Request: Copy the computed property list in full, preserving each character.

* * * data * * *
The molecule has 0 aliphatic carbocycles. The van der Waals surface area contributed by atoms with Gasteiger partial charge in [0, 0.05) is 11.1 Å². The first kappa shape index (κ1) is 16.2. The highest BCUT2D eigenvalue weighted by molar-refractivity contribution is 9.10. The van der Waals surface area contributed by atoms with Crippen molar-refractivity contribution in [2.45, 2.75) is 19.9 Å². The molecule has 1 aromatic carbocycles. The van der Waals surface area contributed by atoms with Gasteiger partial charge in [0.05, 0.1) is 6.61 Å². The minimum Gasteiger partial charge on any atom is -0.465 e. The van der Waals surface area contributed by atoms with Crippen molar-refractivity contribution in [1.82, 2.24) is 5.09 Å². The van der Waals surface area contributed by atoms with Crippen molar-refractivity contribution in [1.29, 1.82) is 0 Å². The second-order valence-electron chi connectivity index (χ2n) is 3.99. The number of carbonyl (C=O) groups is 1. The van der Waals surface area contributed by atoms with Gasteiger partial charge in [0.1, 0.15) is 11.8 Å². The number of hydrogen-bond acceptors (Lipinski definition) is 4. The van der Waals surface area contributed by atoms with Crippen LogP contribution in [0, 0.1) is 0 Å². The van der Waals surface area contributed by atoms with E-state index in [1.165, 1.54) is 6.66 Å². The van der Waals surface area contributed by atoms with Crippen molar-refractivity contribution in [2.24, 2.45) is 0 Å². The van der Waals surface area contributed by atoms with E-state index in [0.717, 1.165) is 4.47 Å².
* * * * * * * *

The molecule has 0 aliphatic carbocycles. The van der Waals surface area contributed by atoms with Gasteiger partial charge in [0, 0.05) is 11.1 Å². The first kappa shape index (κ1) is 16.2. The highest BCUT2D eigenvalue weighted by molar-refractivity contribution is 9.10. The van der Waals surface area contributed by atoms with Crippen molar-refractivity contribution in [2.45, 2.75) is 19.9 Å². The molecule has 1 aromatic carbocycles. The van der Waals surface area contributed by atoms with Gasteiger partial charge in [0.05, 0.1) is 6.61 Å². The minimum Gasteiger partial charge on any atom is -0.465 e. The van der Waals surface area contributed by atoms with Crippen molar-refractivity contribution in [1.82, 2.24) is 5.09 Å². The van der Waals surface area contributed by atoms with Crippen molar-refractivity contribution in [1.29, 1.82) is 0 Å². The second-order valence-electron chi connectivity index (χ2n) is 3.99. The number of carbonyl (C=O) groups is 1. The van der Waals surface area contributed by atoms with Gasteiger partial charge in [0.1, 0.15) is 11.8 Å². The number of hydrogen-bond acceptors (Lipinski definition) is 4. The van der Waals surface area contributed by atoms with Crippen LogP contribution in [0, 0.1) is 0 Å². The van der Waals surface area contributed by atoms with E-state index in [1.165, 1.54) is 6.66 Å². The van der Waals surface area contributed by atoms with Crippen molar-refractivity contribution in [2.24, 2.45) is 0 Å². The van der Waals surface area contributed by atoms with E-state index in [0.717, 1.165) is 4.47 Å².